So, here we go…
What about Magnesium for PCOS?
Is it a worthwhile supplement to take and how does it help?
Well, let’s answer some of those questions. But first, let’s look at what Magnesium is and what it actually does in our bodies.
Magnesium is a mineral that we get through our diets. It is also the second most common deficiency in developed countries, behind Vitamin D (1). Why, you may ask?
Well, the soil that all of our plants are grown in have become depleted of Magnesium over the years. So, we’re not getting as much magnesium as we once were (2).
But what does is actually do?
Magnesium is involved in metabolism and is one of the body’s most important electrolytes. It is needed for over 300 body reactions and functions, including detoxification of toxins, regulation of blood sugar levels, relaxation of blood vessels (2).
It’s safe to say that it is pretty important!
How do I know if I’m deficient?
It can be difficult to know if you are deficient in Magnesium because most of the body’s Magnesium is stored in your bones and soft tissue, leaving only 1% of it in your blood. So, no blood test is going to be 100% reliable. Mercola.
So, what are the symptoms of Magnesium deficiency?
According to Dr Carolyn Dean, Author of The Miracle Magnesium, people deficient in Magnesium have the following symptoms:
- Anxiety and Panic attacks – Magnesium helps to keep stress hormones in check.
- Bowel disease – Magnesium deficiency slows down the movement of the gut, causing constipation which can lead to a whole other set of issues.
- Depression – Serotonin, the neurotransmitter that lifts mood, needs serotonin to function as it should.
- Diabetes and Insulin resistance – Magnesium controls insulin secretion and helps to regulate blood sugars.
- Fatigue – Magnesium deficiency can lead to improve and waining energy. This is because so many metabolic functions depend on Magnesium. Also, so many women I hear from complain of really low energy. Might a Magnesium deficiency be the answer, I wonder?
- High blood pressure – Cardiovascular disease and high blood pressure is common in PCOS. A Magnesium deficiency can cause spasming of the blood vessels, leading to high blood pressure. It also causes high cholesterol.
- Hypoglycemia – Remember that Magnesium is important in insulin secretion and regulating blood sugars? A deficiency in this important mineral can lead to drops in blood sugars.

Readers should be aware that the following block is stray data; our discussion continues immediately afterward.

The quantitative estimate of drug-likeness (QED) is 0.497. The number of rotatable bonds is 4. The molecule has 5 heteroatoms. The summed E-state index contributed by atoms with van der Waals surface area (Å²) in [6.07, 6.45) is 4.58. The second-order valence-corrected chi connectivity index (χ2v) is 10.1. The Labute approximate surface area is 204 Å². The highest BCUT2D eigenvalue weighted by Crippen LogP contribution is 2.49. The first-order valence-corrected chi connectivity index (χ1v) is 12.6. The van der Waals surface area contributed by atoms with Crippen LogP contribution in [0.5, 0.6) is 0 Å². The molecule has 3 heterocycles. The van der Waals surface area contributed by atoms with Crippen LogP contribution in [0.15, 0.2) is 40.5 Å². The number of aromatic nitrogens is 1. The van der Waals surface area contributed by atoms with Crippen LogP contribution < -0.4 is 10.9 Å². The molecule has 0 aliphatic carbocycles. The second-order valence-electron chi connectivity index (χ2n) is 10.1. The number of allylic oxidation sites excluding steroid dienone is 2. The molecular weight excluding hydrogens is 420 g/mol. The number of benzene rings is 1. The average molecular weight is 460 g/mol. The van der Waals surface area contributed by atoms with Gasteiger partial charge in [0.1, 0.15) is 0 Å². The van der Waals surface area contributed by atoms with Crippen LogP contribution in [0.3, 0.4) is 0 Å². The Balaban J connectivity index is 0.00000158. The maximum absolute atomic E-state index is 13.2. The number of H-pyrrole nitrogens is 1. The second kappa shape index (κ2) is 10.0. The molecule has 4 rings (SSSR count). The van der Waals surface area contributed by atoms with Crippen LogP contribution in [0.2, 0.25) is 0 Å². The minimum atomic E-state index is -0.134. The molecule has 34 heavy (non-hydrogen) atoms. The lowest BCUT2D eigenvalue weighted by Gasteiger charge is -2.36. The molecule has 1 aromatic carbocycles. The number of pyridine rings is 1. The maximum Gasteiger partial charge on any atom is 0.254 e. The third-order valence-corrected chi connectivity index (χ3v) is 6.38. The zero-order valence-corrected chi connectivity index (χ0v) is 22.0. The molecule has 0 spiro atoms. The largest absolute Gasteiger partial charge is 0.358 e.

- Insomnia – Melatonin, the sleep hormone, cannot be produced without Magnesium.
- Obstetrics and Gynecology – This is a big one for us. Magnesium helps with PMS, painful periods and is important in your fertility.
- Tooth decay – Magnesium deficiency can lead to imbalances of phosphorus and calcium in saliva, which damages teeth (I’m off to the detest as I have tooth ache so this is really making me think that I may well be deficient in Magnesium!
That’s quite a lot!
Magnesium and PCOS
Okay, so in all of my research, I didn’t find a whole lot of medical studies suggesting that Magnesium should be taken by women with PCOS.
BUT, what I did find is loads of evidence that Magnesium can be really helpful in improving insulin levels and blood sugar regulation.
Here are some examples (2):
- Magnesium deficiency was a common symptom of many pre-diabetics and supplementing with Magnesium improved blood sugar and metabolic problems by 71%
- Another study found that Magnesium supplementation slows the progression from pre-diabetes to Diabetes.
- Also, the Framingham Offspring Cohort (2006) found that those who had a higher Magnesium intake had improved insulin sensitivity and had a lower risk of Type 2 Diabetes.
Now, I know that all I’ve spoken about is Diabetes, but, remember that women with PCOS have a fundamental irregularity in insulin and glucose metabolism. We tend to release too much insulin which causes our ovaries to release too much testosterone. So, we have to get our insulin and blood sugar under control if we’re going to improve our PCOS symptoms.
And a Magnesium supplement might just help us do that.
So, which one and how much should we take?
Well, the current recommended daily allowance is between 350 and 400mg. But, both Dr Mercola and Do Dean suggest that almost double this (around 700mg) might be needed to ward off the symptoms listed above.
Also, Magnesium Glycinate seems to be the one that is best absorbed and does not have any laxative effects (always helpful). Avoid Magnesium Oxide as it is poorly absorbed and can cause tummy trouble.
Epsom salt baths and Magnesium oil sprays are also helpful ways of getting your daily Magnesium.
Here are my recommendations (these are affiliate links and I may get a commission but anything that I receive goes back into the running of the site):
A supplement of Magnesium Glycinate – 2 a day…
Magnesium Oil – this is a spray that you can use directly to the skin to ease aching muscles. It is absorbed through the skin there are no tummy issues when using the spray.
Epsom salts – an Epsom salt bath is also a great way of increasing your Magnesium.
And you may well see these benefits too:
Lara Briden suggests that Magnesium can also be used to:
- Regulate cortisol
- Aid sleep
- Support your thyroid health
- Activate Vitamin D
- Make those all-important hormones
- Slow ageing
That all sounds pretty good to me!
Have you taken Magnesium and seen good results? I’d love to hear from you! Leave me a comment below!
Tarryn is the founder of PCOS Diet Support, the top ranked PCOS diet & lifestyle site with over 160,000 users per month. As a fellow cyster there are no empty promises here, just facts